Nov 22

No surprise here – a new report from The Korea Herald says that Samsung is — yep, pretty shamelessly — planning to introduce a more “glossy” black version of its Galaxy S7 flagship for launch at some point in the next month. That just hppens to the be the best-selling colour of the Apple iPhone 7. In the UK the base iPhone 7 sells for £599 with the larger 7 Plus selling for £719. The largest capaity units are still on a two weeks availablity.

iPhone 7

But as much as this could be perceived as a direct copy of Apple, it also makes sense in light of the Samsung Galaxy Note 7 debacle. That phone was available in a “Coral Blue” that Samsung recently decided to bring to the Galaxy S7 line, presumably in an effort to make up for lost sales. Introducing yet another special color just in time for the holidays makes sense.

Similar to the iPhone 7 line, Samsung’s introduction of a glossier black color for the Galaxy S7 would mean two different black colors available for the phone. An “onyx” black has been available since the Galaxy S7 launched earlier this year. Although this black version that is available now is much more glossy than the iPhone 7’s Matte Black.


The black model of the Galaxy S7 that’s available now is already pretty glossy since it’s glass on both the front and back. Perhaps Samsung is simply planning to launch the truer black color of the Galaxy Note 7 (which included a black metal frame as well) as part of the Galaxy S7 line — much the same as it did with “Coral Blue”.

While this strategy of adding new color options seems to be reigniting demand for the Galaxy S7, a new poll from Reuters this morning suggests that Samsung, going forward, should be fine regardless. In that poll, 27% of people who were aware of the Note 7 recall said they would first consider Samsung when buying a new device, while 25% of those who didn’t know about the recall said the same.

Samsung even after the Billion dollar IP infringement are still at heart just a copying machine.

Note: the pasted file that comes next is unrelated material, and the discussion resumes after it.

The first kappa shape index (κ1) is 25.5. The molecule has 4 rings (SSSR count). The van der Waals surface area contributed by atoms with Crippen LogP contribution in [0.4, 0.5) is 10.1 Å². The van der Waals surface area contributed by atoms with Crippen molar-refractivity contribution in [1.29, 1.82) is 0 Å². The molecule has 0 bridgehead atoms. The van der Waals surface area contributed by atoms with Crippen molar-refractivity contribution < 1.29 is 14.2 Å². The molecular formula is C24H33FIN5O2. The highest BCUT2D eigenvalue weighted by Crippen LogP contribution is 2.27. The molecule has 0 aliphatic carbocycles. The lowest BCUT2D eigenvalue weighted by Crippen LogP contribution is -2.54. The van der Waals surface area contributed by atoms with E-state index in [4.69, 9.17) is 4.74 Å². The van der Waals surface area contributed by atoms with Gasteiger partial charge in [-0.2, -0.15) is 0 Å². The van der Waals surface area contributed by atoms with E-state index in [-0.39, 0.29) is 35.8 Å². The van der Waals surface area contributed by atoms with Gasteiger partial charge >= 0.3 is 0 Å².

Aug 28

Reuters reports:

A U.S. judge rejected Apple Inc’s latest bid for a permanent injunction against Samsung in another sign of the diminishing impact of the smartphone patent wars.

apple v samsung Apple won a $120 million jury verdict against Samsung earlier this year over three Apple patents. However, U.S. District Judge Lucy Koh in San Jose, California, on Wednesday denied Apple’s request to stop Samsung from selling infringing features on its smartphones related to those patents.

An Apple spokeswoman declined to comment. In a statement, Samsung said it welcomed the ruling. “We remain committed to providing American consumers with a wide choice of innovative products,” Samsung said.

Until this year, the two leaders in mobile technology had been engaged in global patent litigation over Samsung’s phones that use Google’s Android operating system. However, Apple and Samsung agreed earlier this month to drop all patent lawsuits outside the United States.

In her ruling on Monday, Koh ruled that Apple’s reputation as an innovator “has proved extremely robust” despite Samsung’s patent infringement.

“Apple has not demonstrated that it will suffer irreparable harm to its reputation or goodwill as an innovator without an injunction,” Koh wrote.

Samsung is still appealing the result of a blockbuster 2012 trial over a separate batch of patents, with Samsung seeking to undo $930 million in damages. And while Apple says those damages should stand, the iPhone maker is no longer asking an appeals court to revive its bid for a permanent sales ban against several older Samsung phones.

The legal battles drone on in the US while for the moment non US battles are in a truce. The real results will be found in the sales volumes of iPhone and Galaxy products. With an iPhone 6 announcement pending this could impact global volumes.


May 01

Famous Tennis Player Tweets About How Much He Loves His Samsung Galaxy S4…From His iPhone